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How Does Thomas Jefferson Continue to Impact America?

At the age of 33, Thomas Jefferson produced one of the most famous and important documents in American history.

Presidents Franklin D. Roosevelt and George W. Bush recognized the qualities of greatness in the nation’s third president when they named today as ‘National Thomas Jefferson Day’.

“We commemorate the birthday of a monumental figure whose place in our Nation’s history will always be cherished,” reads a part of President Bush’s April 11, 2007 Presidential Proclamation.


Thomas Jefferson

Born April 13, 1743 in Albemarle County, Virginia, President Jefferson is best recalled as the author of the Declaration of Independence and the nation’s third president.

As chief executive he reduced the federal debt, suppressed the threat of pirates in Tripoli, doubled the size of the country with the Louisiana Purchase, funded the Lewis & Clark expedition, and authorized the construction of the United States Military Academy at West Point.

Outside his presidency, President Jefferson was an architect, a musician, a scientist, a strong supporter of religious freedom, and an ardent advocate of public education.

Fittingly the third president passed on July 4, 1826, the 50th anniversary of the signing of the Declaration of Independence.

Throughout much of his 83 years of life, President Jefferson daily recorded his thoughts, many of which today bear remembering.


Jefferson’s Best Quotes & Observations:

“But I hope our wisdom will grow with our power, and teach us, that the less we use our power, the greater it will be.”

“He who permits himself to tell a lie once, finds it much easier to do it the second time.”

“It is error alone which needs the support of government.  Truth can stand by itself.”

“I hold it that a little rebellion now and then is a good thing, and as necessary in the political world as storms in the physical.”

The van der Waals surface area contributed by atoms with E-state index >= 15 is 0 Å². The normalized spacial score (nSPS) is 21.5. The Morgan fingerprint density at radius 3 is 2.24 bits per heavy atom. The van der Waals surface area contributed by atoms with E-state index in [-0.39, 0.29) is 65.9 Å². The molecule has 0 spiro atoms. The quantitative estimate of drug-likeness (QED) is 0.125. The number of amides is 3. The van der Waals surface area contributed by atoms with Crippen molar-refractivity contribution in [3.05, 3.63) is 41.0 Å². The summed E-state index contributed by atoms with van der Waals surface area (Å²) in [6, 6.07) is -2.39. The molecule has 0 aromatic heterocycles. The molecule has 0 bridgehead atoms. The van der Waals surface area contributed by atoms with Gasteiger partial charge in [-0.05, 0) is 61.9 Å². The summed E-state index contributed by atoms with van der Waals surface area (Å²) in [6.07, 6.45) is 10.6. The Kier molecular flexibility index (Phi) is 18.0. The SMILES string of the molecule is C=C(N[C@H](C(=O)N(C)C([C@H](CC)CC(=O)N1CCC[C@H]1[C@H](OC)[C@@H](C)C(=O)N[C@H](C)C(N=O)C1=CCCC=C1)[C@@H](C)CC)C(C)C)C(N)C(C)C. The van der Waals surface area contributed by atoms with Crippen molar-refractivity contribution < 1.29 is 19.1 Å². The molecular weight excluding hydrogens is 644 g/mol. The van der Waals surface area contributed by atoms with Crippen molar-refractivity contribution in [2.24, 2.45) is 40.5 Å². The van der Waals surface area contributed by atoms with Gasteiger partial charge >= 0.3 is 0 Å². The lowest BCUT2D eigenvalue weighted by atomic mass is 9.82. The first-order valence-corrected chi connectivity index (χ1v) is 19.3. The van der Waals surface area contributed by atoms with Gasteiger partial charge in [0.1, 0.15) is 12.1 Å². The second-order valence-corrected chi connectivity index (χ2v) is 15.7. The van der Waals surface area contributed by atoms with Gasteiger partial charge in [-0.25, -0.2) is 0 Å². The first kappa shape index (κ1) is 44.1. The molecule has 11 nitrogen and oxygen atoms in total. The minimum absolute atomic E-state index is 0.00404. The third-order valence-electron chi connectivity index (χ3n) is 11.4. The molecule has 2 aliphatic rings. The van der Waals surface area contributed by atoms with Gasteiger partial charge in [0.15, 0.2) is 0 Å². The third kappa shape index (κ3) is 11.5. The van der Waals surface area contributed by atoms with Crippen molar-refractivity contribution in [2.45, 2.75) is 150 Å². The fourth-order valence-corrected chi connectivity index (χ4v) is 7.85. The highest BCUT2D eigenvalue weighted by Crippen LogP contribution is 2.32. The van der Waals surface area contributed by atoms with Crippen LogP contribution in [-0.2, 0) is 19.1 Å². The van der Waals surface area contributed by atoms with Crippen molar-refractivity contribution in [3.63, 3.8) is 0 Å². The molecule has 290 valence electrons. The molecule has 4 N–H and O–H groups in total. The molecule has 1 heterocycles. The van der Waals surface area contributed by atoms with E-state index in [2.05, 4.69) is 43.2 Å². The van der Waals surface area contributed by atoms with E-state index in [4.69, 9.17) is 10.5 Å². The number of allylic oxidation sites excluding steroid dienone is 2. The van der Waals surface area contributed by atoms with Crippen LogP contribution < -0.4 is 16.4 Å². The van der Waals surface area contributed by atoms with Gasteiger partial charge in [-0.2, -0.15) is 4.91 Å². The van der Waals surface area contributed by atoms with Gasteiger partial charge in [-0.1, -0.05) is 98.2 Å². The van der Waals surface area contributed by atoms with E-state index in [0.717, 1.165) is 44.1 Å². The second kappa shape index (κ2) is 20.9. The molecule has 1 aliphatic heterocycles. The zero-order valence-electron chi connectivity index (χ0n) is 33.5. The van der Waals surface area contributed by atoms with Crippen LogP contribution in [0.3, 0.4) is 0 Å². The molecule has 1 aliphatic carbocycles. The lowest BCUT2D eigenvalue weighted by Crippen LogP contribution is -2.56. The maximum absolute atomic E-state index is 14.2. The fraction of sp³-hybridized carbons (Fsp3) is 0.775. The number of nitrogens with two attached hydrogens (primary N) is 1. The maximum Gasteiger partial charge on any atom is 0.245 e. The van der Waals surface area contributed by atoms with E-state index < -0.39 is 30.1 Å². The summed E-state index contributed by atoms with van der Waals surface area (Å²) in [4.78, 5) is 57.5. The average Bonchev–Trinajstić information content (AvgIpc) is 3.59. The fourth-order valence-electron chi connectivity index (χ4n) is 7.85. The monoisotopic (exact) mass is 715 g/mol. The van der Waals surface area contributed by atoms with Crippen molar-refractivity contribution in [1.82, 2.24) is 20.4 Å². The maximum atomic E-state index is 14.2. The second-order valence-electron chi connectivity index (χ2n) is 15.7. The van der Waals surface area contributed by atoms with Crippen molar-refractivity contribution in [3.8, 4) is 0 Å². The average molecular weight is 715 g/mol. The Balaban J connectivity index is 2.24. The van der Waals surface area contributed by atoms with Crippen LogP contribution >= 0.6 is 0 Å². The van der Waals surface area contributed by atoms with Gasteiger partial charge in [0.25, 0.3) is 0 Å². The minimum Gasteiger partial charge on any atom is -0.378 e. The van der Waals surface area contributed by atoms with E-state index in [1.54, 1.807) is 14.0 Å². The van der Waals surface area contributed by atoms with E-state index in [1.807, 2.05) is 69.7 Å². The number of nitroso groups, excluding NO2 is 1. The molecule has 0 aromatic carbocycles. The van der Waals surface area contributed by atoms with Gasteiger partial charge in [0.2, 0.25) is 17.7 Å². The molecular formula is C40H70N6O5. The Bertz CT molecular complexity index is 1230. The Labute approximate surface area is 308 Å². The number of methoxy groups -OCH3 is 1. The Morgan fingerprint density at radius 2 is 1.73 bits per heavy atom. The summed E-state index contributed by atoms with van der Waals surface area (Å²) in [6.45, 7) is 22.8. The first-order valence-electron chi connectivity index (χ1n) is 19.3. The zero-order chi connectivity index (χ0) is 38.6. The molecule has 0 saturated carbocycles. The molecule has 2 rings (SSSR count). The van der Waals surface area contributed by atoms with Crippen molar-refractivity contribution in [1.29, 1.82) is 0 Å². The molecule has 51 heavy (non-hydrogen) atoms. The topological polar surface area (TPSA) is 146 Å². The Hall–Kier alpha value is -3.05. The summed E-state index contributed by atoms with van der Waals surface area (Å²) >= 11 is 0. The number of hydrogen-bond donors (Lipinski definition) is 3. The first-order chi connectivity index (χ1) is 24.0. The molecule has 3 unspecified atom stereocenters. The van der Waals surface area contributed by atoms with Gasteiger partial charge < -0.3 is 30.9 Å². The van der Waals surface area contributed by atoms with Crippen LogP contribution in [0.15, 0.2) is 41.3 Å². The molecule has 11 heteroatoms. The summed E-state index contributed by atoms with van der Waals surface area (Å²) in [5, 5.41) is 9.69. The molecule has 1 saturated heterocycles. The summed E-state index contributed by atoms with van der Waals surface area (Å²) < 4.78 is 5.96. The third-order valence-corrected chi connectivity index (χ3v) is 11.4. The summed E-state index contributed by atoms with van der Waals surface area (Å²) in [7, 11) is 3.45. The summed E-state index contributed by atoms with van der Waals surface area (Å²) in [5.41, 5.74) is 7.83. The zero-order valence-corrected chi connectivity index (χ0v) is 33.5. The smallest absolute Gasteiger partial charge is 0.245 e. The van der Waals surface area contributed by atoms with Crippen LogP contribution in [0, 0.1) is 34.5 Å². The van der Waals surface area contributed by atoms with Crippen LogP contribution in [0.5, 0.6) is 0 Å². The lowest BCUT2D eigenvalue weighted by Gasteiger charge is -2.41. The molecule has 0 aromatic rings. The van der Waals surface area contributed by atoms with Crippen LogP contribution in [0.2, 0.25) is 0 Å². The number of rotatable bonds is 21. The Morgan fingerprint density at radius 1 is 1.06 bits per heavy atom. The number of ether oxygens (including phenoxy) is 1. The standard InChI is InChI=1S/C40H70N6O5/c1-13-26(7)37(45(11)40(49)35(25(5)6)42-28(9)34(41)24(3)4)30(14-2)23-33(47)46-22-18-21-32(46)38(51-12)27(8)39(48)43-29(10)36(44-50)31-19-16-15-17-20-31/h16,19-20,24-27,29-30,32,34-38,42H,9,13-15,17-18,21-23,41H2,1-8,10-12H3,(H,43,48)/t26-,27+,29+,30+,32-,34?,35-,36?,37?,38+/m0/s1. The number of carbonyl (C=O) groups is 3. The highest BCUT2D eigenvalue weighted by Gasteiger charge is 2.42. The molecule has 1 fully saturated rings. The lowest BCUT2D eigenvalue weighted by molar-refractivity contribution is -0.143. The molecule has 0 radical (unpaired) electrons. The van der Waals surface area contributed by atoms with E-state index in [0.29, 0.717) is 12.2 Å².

“Determine never to be idle.  No person will have occasion to complain of the want of time who never loses any.  It is wonderful how much may be done if we are always doing.”

“I predict future happiness for Americans, if they can prevent the government from wasting the labors of the people under the pretense of taking care of them.”

“I sincerely believe that banking establishments are more dangerous than standing armies, and that the principle of spending money to be paid by posterity, under the name of funding, is but swindling futurity on a large scale.”

“Educate and inform the whole mass of the people; they are the only sure reliance for the preservation of our liberty.”

“For a people who are free, and who mean to remain so, a well-organized and armed militia is their best security.”

“I never considered a difference of opinion in politics, in religion, in philosophy, as cause for withdrawing from a friend.”

“I would rather be exposed to the inconveniences attending too much liberty than to those attending too small a degree of it.”

“I am a greater believer in luck, and I find the harder I work the more I have of it.”

“Do you want to know who you are?  Don’t ask. Act! Action will delineate and define you.”

“In matters of style, swim with the current; in matter of principle, stand like a rock.”

“There is nothing more unequal than the equal treatment of unequal people.”

“Whenever you do a thing, act as if all the world were watching.”

“Nothing gives one person so much advantage over another as to remain always cool and unruffled under all circumstances.”

“The most valuable of all talents is that of never using two words when one will do.”


A Perfectly Modern President

Jefferson’s wisdom culminated in many successes in American history. It lives on in our government and people, who, even when divided, still fight for the betterment of our nation. This can be best stated by Jefferson himself:

“But every difference of opinion is not a difference of principle.”

Take his words to heart.


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